“Downtown Salt Lake has emerged as one of the most attractive and affordable places to live for lifestyle-driven professionals from all over the country,” said David Enslow of Timberlane Partners.
The Seattle-based, Timberlane Partners plan to build their first new construction project in downtown Salt Lake later this spring. That project, the Morton, will be an eight-story mixed-use residential building planned for the 200 South block of 200 East.
The developers first received local attention after the company purchased the former Artspace shops on the 300 West block of Pierpont. The change in ownership caused several long-standing businesses to relocate after Timberlane raised rents last year.
The Morton will replace a 0.63-acre surface parking lot just north of the Russon Brothers Mortuary. The $21.5 million, 120,000 square-foot project will consist of 137 residential units and 1,400 square feet of retail space. The project includes a two-story parking podium with ground-floor retail below six stories of residential space. The project will have 100 parking stalls, 0.73 parking spaces per unit, and the units will be a mix of studio and one and two-bedroom apartments.
According to the developer, the apartments will be designed with an open floor plan with floor to ceiling windows. Most of the amenities will be at the penthouse level and will include a clubroom, fitness room, yoga spaces, pet terrace and grooming room and a community rooftop terrace.
The Morton will maximize the lot size and will be built right up to the street level and to the adjacent buildings to the north and south.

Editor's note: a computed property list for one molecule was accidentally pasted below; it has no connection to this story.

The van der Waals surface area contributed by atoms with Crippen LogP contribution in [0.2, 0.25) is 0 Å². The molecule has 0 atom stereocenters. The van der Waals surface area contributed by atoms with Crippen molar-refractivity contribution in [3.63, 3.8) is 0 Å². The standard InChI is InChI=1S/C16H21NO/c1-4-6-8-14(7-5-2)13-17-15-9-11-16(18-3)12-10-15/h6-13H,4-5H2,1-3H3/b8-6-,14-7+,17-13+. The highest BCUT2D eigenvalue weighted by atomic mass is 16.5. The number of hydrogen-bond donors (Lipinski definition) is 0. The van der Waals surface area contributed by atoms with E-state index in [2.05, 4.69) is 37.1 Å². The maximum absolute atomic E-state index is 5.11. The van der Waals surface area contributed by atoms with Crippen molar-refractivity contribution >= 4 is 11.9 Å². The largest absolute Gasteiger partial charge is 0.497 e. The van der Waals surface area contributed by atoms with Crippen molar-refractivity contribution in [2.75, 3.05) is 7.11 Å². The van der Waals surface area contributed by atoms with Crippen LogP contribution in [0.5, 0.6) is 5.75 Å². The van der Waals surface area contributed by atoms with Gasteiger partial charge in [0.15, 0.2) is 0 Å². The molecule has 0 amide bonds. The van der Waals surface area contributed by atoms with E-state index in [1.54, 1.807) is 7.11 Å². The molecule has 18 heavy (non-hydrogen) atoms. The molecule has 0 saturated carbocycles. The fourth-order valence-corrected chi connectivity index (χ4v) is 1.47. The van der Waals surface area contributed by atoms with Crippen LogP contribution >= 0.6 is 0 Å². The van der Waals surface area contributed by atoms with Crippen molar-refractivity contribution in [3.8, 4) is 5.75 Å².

The Morton will be Timberlane’s second building on the block and second residential building in Salt Lake. The company recently purchased the two-story commercial building near the 200 East and 300 South intersection and The Mercer, a four-story 73-unit residential building on the 500 East block of 300 South.
According to Michael Sanders, owner of the vintage store Now and Again, Timberlane has informed the commercial building’s tenant, which also include The People’s Coffee and the Tavernacle social club, that rents will increase. Now and Again has been at its current address for the past 3.5 years. During lease renewal negotiations, Sanders said he was told that his rent would increase by 25 percent and he would have 60 days to vacate if he didn’t agree to the new terms.
But for Enslow, Timberlane’s recent property acquisitions and new developments like the Morton are just the first phase of the company’s investment in Salt Lake.
“We’re strong believers in this market and as the city continues to add more amenities, infrastructure, housing, new jobs and retail, it’s likely that downtown Salt Lake will be one of the premier cities in the country to work and recreate,” said Enslow.